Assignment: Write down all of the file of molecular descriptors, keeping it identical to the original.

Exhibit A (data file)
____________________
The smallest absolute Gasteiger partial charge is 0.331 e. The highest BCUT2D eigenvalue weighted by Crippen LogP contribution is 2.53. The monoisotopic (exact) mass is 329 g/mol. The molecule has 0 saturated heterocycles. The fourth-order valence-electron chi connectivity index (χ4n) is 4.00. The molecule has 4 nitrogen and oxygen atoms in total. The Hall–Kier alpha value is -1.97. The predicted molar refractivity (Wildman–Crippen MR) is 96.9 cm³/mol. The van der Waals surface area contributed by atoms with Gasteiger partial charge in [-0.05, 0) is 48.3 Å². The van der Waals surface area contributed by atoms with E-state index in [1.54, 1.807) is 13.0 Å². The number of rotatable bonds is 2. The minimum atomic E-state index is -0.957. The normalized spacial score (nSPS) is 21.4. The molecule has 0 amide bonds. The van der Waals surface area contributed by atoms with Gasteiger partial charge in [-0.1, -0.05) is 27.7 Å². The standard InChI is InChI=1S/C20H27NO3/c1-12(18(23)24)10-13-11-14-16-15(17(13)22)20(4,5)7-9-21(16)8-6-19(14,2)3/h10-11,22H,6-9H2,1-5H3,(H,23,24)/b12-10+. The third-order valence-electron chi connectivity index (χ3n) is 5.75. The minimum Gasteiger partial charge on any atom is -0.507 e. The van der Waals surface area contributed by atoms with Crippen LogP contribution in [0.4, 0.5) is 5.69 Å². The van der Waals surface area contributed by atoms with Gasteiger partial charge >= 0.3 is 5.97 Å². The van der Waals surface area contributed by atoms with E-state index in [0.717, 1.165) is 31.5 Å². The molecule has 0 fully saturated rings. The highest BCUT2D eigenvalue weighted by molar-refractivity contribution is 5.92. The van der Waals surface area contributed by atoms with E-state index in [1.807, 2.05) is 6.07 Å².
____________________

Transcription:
The smallest absolute Gasteiger partial charge is 0.331 e. The highest BCUT2D eigenvalue weighted by Crippen LogP contribution is 2.53. The monoisotopic (exact) mass is 329 g/mol. The molecule has 0 saturated heterocycles. The fourth-order valence-electron chi connectivity index (χ4n) is 4.00. The molecule has 4 nitrogen and oxygen atoms in total. The Hall–Kier alpha value is -1.97. The predicted molar refractivity (Wildman–Crippen MR) is 96.9 cm³/mol. The van der Waals surface area contributed by atoms with Gasteiger partial charge in [-0.05, 0) is 48.3 Å². The van der Waals surface area contributed by atoms with E-state index in [1.54, 1.807) is 13.0 Å². The number of rotatable bonds is 2. The minimum atomic E-state index is -0.957. The normalized spacial score (nSPS) is 21.4. The molecule has 0 amide bonds. The van der Waals surface area contributed by atoms with Gasteiger partial charge in [-0.1, -0.05) is 27.7 Å². The standard InChI is InChI=1S/C20H27NO3/c1-12(18(23)24)10-13-11-14-16-15(17(13)22)20(4,5)7-9-21(16)8-6-19(14,2)3/h10-11,22H,6-9H2,1-5H3,(H,23,24)/b12-10+. The third-order valence-electron chi connectivity index (χ3n) is 5.75. The minimum Gasteiger partial charge on any atom is -0.507 e. The van der Waals surface area contributed by atoms with Crippen LogP contribution in [0.4, 0.5) is 5.69 Å². The van der Waals surface area contributed by atoms with Gasteiger partial charge >= 0.3 is 5.97 Å². The van der Waals surface area contributed by atoms with E-state index in [0.717, 1.165) is 31.5 Å². The molecule has 0 fully saturated rings. The highest BCUT2D eigenvalue weighted by molar-refractivity contribution is 5.92. The van der Waals surface area contributed by atoms with E-state index in [1.807, 2.05) is 6.07 Å².